The lawyer for a Prosser farmer accused of illegally storing hazardous waste attempted to portray his client as incompetent to stand trial during a brief hearing Thursday.
Philip Andrew Whitney, 79, stood quietly wearing a maroon "Whitney Farms" jacket during his first court appearance.
Whitney has been evaluated by doctors at Virginia Mason Hospital in Seattle, as well as a private psychologist, and suffers from both long- and short-term memory loss, said Jim Egan, who is standing in temporarily as Whitney's defense attorney.
"Mr. Whitney has several issues," Egan told Superior Court Judge Vic VanderSchoor.
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The judge appointed public defender Michelle Alexander as Whitney's lawyer after Egan said the man's only income comes from Social Security. VanderSchoor also postponed the arraignment until June 13.
Whitney is charged with a felony violation of the Hazardous Waste Management Act, which could carry up to a year in prison if he is convicted
Prosecutors say Whitney improperly stored tons of fruit pomace -- the remains of fruit after it has been pressed -- in large pits on his property, according to court documents.
Benton County Fire District No. 3 has described the pits, which were covered with soil that allowed them to blend in with the surrounding terrain, as "eternal burning pulp," with temperatures up to 500 degrees.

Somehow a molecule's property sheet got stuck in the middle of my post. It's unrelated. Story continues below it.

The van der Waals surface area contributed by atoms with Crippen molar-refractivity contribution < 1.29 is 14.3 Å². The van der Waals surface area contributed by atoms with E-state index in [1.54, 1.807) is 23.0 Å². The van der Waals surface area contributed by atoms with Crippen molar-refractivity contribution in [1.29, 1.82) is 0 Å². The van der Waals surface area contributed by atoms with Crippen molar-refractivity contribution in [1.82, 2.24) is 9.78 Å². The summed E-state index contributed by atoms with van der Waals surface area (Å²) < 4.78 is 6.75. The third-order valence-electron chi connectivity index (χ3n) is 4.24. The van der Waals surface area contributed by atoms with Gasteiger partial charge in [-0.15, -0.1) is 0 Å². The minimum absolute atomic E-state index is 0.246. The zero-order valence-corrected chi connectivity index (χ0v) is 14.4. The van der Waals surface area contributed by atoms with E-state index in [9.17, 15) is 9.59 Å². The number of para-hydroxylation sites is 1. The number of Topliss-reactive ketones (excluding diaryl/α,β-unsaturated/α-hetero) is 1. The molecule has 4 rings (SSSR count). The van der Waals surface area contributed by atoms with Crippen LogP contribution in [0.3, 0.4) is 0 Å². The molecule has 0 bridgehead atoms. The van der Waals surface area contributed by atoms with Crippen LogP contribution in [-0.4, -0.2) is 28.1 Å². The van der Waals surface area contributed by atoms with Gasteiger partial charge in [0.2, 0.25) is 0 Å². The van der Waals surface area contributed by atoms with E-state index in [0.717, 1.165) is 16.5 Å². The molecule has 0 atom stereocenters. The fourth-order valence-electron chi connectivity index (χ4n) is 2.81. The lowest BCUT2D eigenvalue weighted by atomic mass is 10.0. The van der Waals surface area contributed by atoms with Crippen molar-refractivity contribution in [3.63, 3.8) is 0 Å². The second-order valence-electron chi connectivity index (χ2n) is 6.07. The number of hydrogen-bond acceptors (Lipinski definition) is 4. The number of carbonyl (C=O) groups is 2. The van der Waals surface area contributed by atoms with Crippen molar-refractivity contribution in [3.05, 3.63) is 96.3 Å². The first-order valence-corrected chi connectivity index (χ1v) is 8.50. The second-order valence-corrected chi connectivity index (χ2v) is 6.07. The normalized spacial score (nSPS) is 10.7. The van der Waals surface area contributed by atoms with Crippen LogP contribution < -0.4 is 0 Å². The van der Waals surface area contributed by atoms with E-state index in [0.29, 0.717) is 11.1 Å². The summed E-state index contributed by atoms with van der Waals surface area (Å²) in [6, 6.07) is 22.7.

Three men fell into the pits between 1996 and 2011, suffering amputations and severe burns. They all sued Whitney, as well as Seneca Foods Corporation and Milne Fruit Products Inc. -- companies Whitney contracted with to haul away and dispose of industrial quantities of waste.
In 1996, 16-year-old Phillip Hickle had both legs amputated after falling into one of the pits while quail hunting on Whitney's property, documents said. Hickle settled with Whitney for $1 million and both fruit producers for an undisclosed amount in 2003, three years before Hickle died.
Jon LeClaire also fell into one of the pits in 1996, suffering second-and-third-degree burns, but his case against Whitney and the fruit processors was dismissed after it was determined that he was trespassing.
An Environmental Protection Agency investigation began shortly after Benjamin Fox fell into one of the pits in 2011 and had 11 skin grafts for third-degree burns. Whitney had sold the property to Volpe Vineyards LLC, which includes members of the Fox family, in 2010. In his lawsuit, Fox claimed that Whitney did not disclose the existence of the waste pits before the sale.
The EPA found three pits on the farm, two that were about 20 feet deep and a third that was four feet deep. The investigation found a "fine dust-like material" in the deeper pits, with temperatures ranging from 800 to 1,100 degrees.
Prosecutor Terry Bloor said after the hearing that Alexander will be able to review Whitney's case and determine if an order should be sought to evaluate him at Eastern State Hospital in Medical Lake.
"If she feels there is an issue of competency, then we'll address that, if not, then we'll proceed," he said.